Not what you signed up for? Whether you're headed for LT100 or another event in the series, avoid altitude sickness and have the race experience you are preparing for with these acclimation tips from Rebecca Rusch.
10,200 feet. The air is pretty thin up there. And that's just the starting altitude of the Leadville Trail 100. From there, things just continue up and up. And up. That extremely high altitude is intimidating for many athletes. It sets the race apart and provides an entirely unique set of issues in addition to the not-so-small task of riding your bike for100 miles.
The truth is that the vast majority of us do not live anywhere near that altitude. I live at around 6,000 feet, which is still quite high, but even that is paltry compared to Leadville. When you are at elevation, your red blood cells struggle to move oxygen through your body and the end result is that your muscles are starving for air. Obviously, this affects a rider's ability to turn the pedals over. Some of the additional side affects of altitude are dehydration, headache, lethargy, nausea, difficulty sleeping and lack of appetite -- not a welcome list at anytime, much less when you're trying to ride 100 miles and earn yourself a shiny new belt buckle.
There are plenty of theories about acclimatization and how to best perform at altitude. There are expensive gimmicks like a high altitude training tent or special breathing treatments, but the cost and hassle are prohibitive for most folks. Unfortunately, there is no Holy Grail or shortcut. Even with all the science and technology developments, the best process to prepare your body to perform at elevation is the same simple process used by Sir Edmund Hilary in his historic climb up Mount Everest. Slowly and steadily move into the thin air and allow your body to adjust at progressively higher elevations.
The rule of thumb is that it takes nearly three weeks at altitude for your body to adjust about 90 percent to a high altitude environment. It takes a full six to be 100 percent acclimatized. Obviously, even for pro athletes, this is not a realistic scenario. While it would be a blast to spend most of the summer up in the Colorado high country, it's not an option for most of us. The good news is that we are all in the same boat up there. Altitude might affect riders in different ways, but it doesn't play favorites. We all have to deal with it. Unless you already live in Leadville, of course.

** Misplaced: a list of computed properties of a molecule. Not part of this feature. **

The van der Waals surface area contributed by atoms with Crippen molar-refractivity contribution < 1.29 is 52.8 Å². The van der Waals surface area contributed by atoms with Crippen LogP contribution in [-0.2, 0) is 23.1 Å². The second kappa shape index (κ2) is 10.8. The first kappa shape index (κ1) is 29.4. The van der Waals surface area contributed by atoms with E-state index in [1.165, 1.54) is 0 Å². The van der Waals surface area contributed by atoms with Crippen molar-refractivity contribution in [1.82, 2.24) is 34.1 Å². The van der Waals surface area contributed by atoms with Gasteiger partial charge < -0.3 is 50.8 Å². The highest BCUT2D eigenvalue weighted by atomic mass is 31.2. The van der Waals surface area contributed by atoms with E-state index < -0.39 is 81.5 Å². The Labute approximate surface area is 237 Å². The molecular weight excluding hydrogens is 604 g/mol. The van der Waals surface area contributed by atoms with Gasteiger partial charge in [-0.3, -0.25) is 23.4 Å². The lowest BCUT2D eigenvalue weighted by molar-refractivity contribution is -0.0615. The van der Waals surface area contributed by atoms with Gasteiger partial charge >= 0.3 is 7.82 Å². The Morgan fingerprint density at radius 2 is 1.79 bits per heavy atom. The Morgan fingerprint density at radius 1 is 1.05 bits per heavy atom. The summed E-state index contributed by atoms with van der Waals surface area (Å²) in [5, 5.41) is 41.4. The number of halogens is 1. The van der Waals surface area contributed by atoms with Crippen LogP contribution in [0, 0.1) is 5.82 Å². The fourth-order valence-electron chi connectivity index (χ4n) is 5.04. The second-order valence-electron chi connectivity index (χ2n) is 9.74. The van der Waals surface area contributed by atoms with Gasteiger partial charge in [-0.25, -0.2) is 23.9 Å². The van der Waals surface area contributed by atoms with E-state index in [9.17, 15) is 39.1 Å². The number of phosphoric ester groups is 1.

My strategy for the past two years of racing the LT100 has been to spend about 2 weeks leading up to the race at 9,000 feet or higher. This allows for some amazing riding and exploring around Crested Butte (where the Alpine Odyssey 100 takes place), Aspen, Leadville and everything in between. I highly recommend exploring all of the amazing dirt roads that run between these mountain towns. You will not regret this adventure and you'll be building oxygen carrying red blood cells at the same time!
In addition to heading out a couple weeks before the race, I also elect to take at least one additional training trip up to elevation about 6 weeks prior to LT100. Take a vacation, head to Colorado, pre-ride the course or just explore the mountains by bike. Even though you'll be coming back down in between, it gets your body used to the sensations and the process of adjusting to altitude. And it's a good motivator, besides.
If you can't do any of this and you have to arrive a day or so before the race, then that's OK. Tons of riders do that. Good preparation is always better, but sometimes we just have to wing it. My first LT100, I showed up the night before with no hotel, no course knowledge and no acclimatization. I was totally green. I just drove straight up, got lucky with a cancellation at the Super 8, and taped a picture of the course outline on my top tube. The gun went off and I just rode my bike. I won the women's race, got my first Ore Cart Trophy and shared the podium with Lance Armstrong. Not bad for not being acclimated or prepared.
If this is your strategy, be smart. Understand that your body is working harder to get oxygen, so help it along by starting out a little slower, hydrating well and riding on perceived exertion instead of the numbers on your heart rate monitor or power meter.
Whether you arrive at the start acclimatized or not, once the gun goes off, just ride in the moment. All the training and preparation are done and the only thing left to do is pedal and be your best on that day regardless of what happened leading up to the event.